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Five Homeschooling Misconceptions

Article By: ashaoshunmali
Non-fiction



This article provides information on home schooling misconceptions.


Submitted:Sep 3, 2009    Reads: 102    Comments: 0    Likes: 0   


Five Homeschooling Misconceptions By Asha Oshun' Mali

When I told my mostly middle class family that I was thinking of homeschooling my children, I was met with a host of negative responses. My mother, in particular, was mortified. "Home school!" she said exasperated. "Now why would you want to do that? Don't you know home school children don't get into good colleges? And, how will you socialize them?"
I did not know how to respond to her then. What I did know: was that I was not crazy about the education my children were receiving at their perspective schools.
I did not blame their teachers at all for this-I knew they were doing the best they could-and honestly, I feel it's a parent's job to ensure their children are getting a quality education.
But still, I did not know how the home school processed worked. So, I turned to what I am good at; snooping.
I stalked internet websites on homeschooling for weeks, learning all that I could. I also took a trip to the library-a handy free resource-and read books on the subject as well.
Added to this, I found out through word of mouth-which friends of mine knew home schooling parents. I learned a lot from my quest, and I certainly learned a lot about home schooling misconceptions.
Misconception number one:
One of the most common misconceptions is that home schooled students will not be able to socialize with other kids.
Having my children not only socialize with other kids their age, but also participate in community service programs, was very important to me when considering the option of homeschooling.
I wanted to make sure they had hands on experience for their perspective career interest and I also wanted to make sure they understood the importance of volunteering their time to help others in need.
My thirteen year old wants to be a Veterinarian. I wondered how I would be able to make sure she was able to learn more about animals.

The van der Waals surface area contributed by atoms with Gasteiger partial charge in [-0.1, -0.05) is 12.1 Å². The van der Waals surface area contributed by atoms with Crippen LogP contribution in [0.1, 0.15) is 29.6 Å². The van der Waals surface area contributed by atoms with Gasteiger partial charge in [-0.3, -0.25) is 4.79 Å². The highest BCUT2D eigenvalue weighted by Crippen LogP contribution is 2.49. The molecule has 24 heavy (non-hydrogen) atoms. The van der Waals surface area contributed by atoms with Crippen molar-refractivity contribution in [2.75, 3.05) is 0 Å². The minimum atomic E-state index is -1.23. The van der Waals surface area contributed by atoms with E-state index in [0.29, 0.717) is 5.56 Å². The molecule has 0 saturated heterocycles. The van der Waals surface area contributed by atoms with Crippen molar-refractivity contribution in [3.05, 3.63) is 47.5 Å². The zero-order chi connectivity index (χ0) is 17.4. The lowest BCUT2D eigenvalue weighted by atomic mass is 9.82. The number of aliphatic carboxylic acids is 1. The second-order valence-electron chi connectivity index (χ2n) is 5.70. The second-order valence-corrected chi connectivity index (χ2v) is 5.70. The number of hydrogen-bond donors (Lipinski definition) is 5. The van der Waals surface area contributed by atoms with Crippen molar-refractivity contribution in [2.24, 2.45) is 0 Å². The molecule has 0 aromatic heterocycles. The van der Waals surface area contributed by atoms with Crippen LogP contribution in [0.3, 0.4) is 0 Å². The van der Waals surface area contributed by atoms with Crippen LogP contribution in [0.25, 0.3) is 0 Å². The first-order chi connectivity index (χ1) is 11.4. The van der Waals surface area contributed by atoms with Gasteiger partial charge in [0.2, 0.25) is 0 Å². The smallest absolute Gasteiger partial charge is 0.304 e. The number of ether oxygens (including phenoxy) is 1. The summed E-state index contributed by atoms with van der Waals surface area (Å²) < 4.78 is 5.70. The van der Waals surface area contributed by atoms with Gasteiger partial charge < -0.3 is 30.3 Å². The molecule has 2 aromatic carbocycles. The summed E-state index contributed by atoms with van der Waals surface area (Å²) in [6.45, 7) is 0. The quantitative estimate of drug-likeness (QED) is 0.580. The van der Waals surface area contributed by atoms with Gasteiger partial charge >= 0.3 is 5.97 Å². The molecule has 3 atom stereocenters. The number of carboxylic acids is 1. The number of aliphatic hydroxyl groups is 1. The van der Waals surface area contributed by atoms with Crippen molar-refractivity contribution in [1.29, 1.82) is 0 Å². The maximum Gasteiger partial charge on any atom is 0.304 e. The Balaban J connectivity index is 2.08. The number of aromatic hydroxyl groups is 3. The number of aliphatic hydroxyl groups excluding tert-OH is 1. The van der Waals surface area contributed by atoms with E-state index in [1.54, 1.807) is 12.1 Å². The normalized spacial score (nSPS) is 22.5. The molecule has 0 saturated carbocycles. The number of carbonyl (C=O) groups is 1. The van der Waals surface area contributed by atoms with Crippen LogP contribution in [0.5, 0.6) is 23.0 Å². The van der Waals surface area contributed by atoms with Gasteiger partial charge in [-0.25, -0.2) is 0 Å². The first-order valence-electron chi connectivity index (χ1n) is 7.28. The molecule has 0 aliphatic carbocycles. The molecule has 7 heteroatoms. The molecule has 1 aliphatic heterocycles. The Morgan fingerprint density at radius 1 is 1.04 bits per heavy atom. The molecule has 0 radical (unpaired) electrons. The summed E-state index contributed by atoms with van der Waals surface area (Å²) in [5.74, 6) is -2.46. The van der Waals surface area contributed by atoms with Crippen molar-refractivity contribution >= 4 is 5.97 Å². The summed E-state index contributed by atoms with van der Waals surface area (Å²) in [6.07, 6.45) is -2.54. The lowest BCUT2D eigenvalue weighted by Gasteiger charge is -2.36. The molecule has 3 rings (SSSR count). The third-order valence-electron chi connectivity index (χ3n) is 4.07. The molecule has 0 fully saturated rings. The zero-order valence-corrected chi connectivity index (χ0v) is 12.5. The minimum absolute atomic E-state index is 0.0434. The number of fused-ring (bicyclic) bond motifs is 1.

I found out through my research, that she could not only get experience by working at animal shelters , but that she would also be able to fulfill a community service component by volunteering her time.
And as far as socialization is concerned, there is plenty of information available on the internet. Home-school.com (www.home-school.com) is just one of the many sites where you can find home school social groups for your particular state.
There are also sites that can help strengthen your child's skills by allowing them to interact with other learners their age. Helium.com (www.helium.com) is one such site.
Helium offers teenagers, 13 and up, the chance to display their writing and the opportunity to read the writing of others.
The site also offers message boards where children can get useful advice for improving their writing, while connecting with other kids their age at the same time.
Misconceptions number two:
A friend was careful to advise me that homeschooling was illegal. I told her I did not think so, but she insisted. "You are going to go to jail and lose your kids if you home school girl." She said.
While the mere thought of doing something illegal-especially where my children were concerned-was terrifying for me, my research showed me that homeschooling is indeed- legal.
There are state rules that must be followed however.
I was reassured after learning from Fine Homeschooling.com (www. finehomeschooling.com) that homeschooling is legal in all 50 states.
I was also encouraged by the fact that there were many sites that had detailed information on the legal information regarding homeschooling for each state.